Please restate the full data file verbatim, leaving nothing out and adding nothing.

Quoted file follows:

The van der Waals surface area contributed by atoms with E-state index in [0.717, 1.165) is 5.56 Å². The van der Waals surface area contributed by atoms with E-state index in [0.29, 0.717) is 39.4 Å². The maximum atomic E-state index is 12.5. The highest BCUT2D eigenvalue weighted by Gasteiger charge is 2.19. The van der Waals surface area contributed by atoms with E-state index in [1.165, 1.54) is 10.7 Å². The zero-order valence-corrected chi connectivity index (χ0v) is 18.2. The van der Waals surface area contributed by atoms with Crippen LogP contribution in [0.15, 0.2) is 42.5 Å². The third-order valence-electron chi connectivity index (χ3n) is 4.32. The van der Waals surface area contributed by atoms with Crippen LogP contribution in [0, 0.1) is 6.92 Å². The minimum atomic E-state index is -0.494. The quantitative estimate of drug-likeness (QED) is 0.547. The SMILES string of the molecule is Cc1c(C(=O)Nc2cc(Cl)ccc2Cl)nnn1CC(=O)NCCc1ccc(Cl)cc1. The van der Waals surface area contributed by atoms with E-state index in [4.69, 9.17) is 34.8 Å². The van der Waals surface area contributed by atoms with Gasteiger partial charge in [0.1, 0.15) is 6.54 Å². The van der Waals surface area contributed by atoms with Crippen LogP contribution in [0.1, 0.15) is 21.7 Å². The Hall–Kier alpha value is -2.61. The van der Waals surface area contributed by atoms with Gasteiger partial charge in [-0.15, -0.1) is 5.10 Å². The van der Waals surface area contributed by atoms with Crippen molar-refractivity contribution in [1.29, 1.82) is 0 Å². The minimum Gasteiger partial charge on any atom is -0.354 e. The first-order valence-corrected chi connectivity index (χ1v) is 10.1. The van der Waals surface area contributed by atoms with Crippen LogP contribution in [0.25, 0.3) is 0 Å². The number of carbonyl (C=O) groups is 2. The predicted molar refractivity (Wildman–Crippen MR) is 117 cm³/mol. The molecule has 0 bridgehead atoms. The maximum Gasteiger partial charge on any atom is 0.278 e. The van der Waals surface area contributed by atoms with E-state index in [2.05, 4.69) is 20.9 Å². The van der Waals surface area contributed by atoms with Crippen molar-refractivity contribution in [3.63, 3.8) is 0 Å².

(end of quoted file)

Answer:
The van der Waals surface area contributed by atoms with E-state index in [0.717, 1.165) is 5.56 Å². The van der Waals surface area contributed by atoms with E-state index in [0.29, 0.717) is 39.4 Å². The maximum atomic E-state index is 12.5. The highest BCUT2D eigenvalue weighted by Gasteiger charge is 2.19. The van der Waals surface area contributed by atoms with E-state index in [1.165, 1.54) is 10.7 Å². The zero-order valence-corrected chi connectivity index (χ0v) is 18.2. The van der Waals surface area contributed by atoms with Crippen LogP contribution in [0.15, 0.2) is 42.5 Å². The third-order valence-electron chi connectivity index (χ3n) is 4.32. The van der Waals surface area contributed by atoms with Crippen LogP contribution in [0, 0.1) is 6.92 Å². The minimum atomic E-state index is -0.494. The quantitative estimate of drug-likeness (QED) is 0.547. The SMILES string of the molecule is Cc1c(C(=O)Nc2cc(Cl)ccc2Cl)nnn1CC(=O)NCCc1ccc(Cl)cc1. The van der Waals surface area contributed by atoms with E-state index in [4.69, 9.17) is 34.8 Å². The van der Waals surface area contributed by atoms with Gasteiger partial charge in [0.1, 0.15) is 6.54 Å². The van der Waals surface area contributed by atoms with Crippen LogP contribution in [0.1, 0.15) is 21.7 Å². The Hall–Kier alpha value is -2.61. The van der Waals surface area contributed by atoms with Gasteiger partial charge in [-0.15, -0.1) is 5.10 Å². The van der Waals surface area contributed by atoms with Crippen molar-refractivity contribution in [1.29, 1.82) is 0 Å². The minimum Gasteiger partial charge on any atom is -0.354 e. The first-order valence-corrected chi connectivity index (χ1v) is 10.1. The van der Waals surface area contributed by atoms with Crippen LogP contribution in [0.25, 0.3) is 0 Å². The number of carbonyl (C=O) groups is 2. The predicted molar refractivity (Wildman–Crippen MR) is 117 cm³/mol. The molecule has 0 bridgehead atoms. The maximum Gasteiger partial charge on any atom is 0.278 e. The van der Waals surface area contributed by atoms with E-state index in [2.05, 4.69) is 20.9 Å². The van der Waals surface area contributed by atoms with Crippen molar-refractivity contribution in [3.63, 3.8) is 0 Å².